Rock Chalk Weekly: Coming to America
Written by Shelby Bettles, Kansas Athletic Communications Student Assistant
Without thinking much about it, Americans expect a lot from each other and society. We expect advice from our friends, help from our professors, access to equal opportunities and common courtesy. Americans are essentially spoiled with civility and politeness, especially in the Midwest at the University of Kansas where eye contact is met with a smile and strangers at the library become study buddies or best friends.
This comes as quite a shock to KU international students who come from countries where it is expected to pay additional fees for out-of-class learning and basic assistance. This is especially true for Moscow, Russia, native and Jayhawk freshman women’s tennis player Anastasiya Rychagova, who is continually taken aback by the courtesy of Americans.
“Here at KU if I go to professor and ask for help, he will help me without thinking twice,” Rychagova said. “It’s very different in Russia, though. There is a designated place called Itvika, where everyone can go for help on any subject, but you have to pay for that help. Nobody will help you for free or just to be nice.”
In Russia, the economy is government-centered which is vastly different compared to America’s private free market. Rychagova says that this economic set up leaves people money hungry and void of interest for the well-being of others, unless that interest leads to a payout of some kind.
“It’s hard to compare back home to here because in Russia, every person just cares about money,” Rychagova said. “They don’t care about what you do, how you feel—even if you die, someone will be glad if they can have some money from you. Even if they can’t, they will find a way. That’s why it surprises me that in the U.S., you can go to the gym, for example, and ask for help and everyone will help you if they can. But if you go to the gym in Russia and ask for help, nobody will help you for free.”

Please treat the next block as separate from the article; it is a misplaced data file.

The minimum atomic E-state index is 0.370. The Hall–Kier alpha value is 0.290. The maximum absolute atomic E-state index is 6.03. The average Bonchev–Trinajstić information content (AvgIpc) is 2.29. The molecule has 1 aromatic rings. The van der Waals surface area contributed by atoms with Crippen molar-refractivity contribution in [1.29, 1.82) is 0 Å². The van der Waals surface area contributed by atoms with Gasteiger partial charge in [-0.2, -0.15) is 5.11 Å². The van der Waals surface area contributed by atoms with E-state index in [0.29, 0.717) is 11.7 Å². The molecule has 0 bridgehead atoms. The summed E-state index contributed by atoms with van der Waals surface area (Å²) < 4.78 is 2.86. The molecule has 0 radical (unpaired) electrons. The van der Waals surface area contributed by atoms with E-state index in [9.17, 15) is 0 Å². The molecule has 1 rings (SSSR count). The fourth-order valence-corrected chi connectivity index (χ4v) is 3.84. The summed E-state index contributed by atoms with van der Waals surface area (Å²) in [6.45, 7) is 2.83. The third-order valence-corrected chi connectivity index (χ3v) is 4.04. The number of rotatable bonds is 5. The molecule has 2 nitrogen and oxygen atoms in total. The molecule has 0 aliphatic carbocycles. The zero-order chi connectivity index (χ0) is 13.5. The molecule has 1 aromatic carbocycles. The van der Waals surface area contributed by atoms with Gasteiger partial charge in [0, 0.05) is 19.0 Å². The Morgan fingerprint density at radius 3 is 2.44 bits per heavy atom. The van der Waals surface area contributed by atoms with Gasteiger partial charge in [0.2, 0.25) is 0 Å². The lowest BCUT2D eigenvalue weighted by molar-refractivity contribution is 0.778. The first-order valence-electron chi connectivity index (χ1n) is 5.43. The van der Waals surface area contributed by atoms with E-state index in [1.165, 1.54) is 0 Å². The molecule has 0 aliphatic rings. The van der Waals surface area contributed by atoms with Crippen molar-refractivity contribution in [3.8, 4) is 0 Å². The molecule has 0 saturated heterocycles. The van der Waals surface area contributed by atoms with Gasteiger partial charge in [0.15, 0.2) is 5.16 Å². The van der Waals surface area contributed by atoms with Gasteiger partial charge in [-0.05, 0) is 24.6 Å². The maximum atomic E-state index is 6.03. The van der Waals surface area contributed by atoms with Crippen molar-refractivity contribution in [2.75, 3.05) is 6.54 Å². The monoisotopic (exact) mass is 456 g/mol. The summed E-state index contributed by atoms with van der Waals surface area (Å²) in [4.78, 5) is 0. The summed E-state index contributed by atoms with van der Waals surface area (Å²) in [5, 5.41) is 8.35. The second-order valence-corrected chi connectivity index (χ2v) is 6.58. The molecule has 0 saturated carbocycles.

This dramatic shift in atmosphere has surprised Rychagova in more than one way. Coupled with the surprise of being able to freely ask for assistance or receive common courtesy, she has also experienced difficulty assimilating to the caring culture of the women’s tennis program.
“It’s hard for me to accept help from my teammates and coaches because I’ve never received much support with anything before,” Rychagova said. “Even when I was playing very well back home, my coach stopped supporting me completely around the age of 16, as soon as she realized that I had hurt my back and was too injured to play tennis.”
Along with the lack of support that she had from her tennis coach, Rychagova’s parents didn’t swaddle her with help, advice and support either.
“My parents didn’t feel that I could play tennis well in Russia, so they didn’t support me very much,” Rychagova remembered. “They don’t know much about things outside of the home, so I used to do everything by myself—even simple things like buying tickets, asking for directions and playing tennis when I was young. Everything I did, I just had to do for myself, rather than for anyone else like my coach or parents.”
Considering the harsh lack of support and free assistance, the hands-off style of Rychagova’s parents seems as though it would be customary in her hometown. Rychagova’s self-supportive upbringing paved the way for her to be an independent woman, but caused her quite a bit of confusion once she left Moscow for the United States.
“I never really got support from another person, so when I came here, I was surprised that people started to care about me and do things for me,” Rychagova said. “Because I used to do everything by myself and for myself, I was overwhelmed when my coaches and teammates began caring about me and supporting me.”